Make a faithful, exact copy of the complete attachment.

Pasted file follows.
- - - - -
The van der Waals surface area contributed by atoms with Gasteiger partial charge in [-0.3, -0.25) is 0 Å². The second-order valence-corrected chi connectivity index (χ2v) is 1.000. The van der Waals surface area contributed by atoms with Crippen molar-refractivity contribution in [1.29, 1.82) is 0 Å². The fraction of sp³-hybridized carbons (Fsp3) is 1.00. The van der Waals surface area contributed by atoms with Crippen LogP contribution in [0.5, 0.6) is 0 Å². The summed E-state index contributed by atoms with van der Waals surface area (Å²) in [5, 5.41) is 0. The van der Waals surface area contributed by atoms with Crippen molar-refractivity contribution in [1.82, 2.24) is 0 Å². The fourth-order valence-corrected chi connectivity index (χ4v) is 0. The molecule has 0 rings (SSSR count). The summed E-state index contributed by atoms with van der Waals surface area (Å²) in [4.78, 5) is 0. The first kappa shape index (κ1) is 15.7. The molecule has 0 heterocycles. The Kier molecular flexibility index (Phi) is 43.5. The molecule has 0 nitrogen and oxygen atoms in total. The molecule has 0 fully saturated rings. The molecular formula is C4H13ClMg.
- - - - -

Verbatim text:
The van der Waals surface area contributed by atoms with Gasteiger partial charge in [-0.3, -0.25) is 0 Å². The second-order valence-corrected chi connectivity index (χ2v) is 1.000. The van der Waals surface area contributed by atoms with Crippen molar-refractivity contribution in [1.29, 1.82) is 0 Å². The fraction of sp³-hybridized carbons (Fsp3) is 1.00. The van der Waals surface area contributed by atoms with Crippen LogP contribution in [0.5, 0.6) is 0 Å². The summed E-state index contributed by atoms with van der Waals surface area (Å²) in [5, 5.41) is 0. The van der Waals surface area contributed by atoms with Crippen molar-refractivity contribution in [1.82, 2.24) is 0 Å². The fourth-order valence-corrected chi connectivity index (χ4v) is 0. The molecule has 0 rings (SSSR count). The summed E-state index contributed by atoms with van der Waals surface area (Å²) in [4.78, 5) is 0. The first kappa shape index (κ1) is 15.7. The molecule has 0 heterocycles. The Kier molecular flexibility index (Phi) is 43.5. The molecule has 0 nitrogen and oxygen atoms in total. The molecule has 0 fully saturated rings. The molecular formula is C4H13ClMg.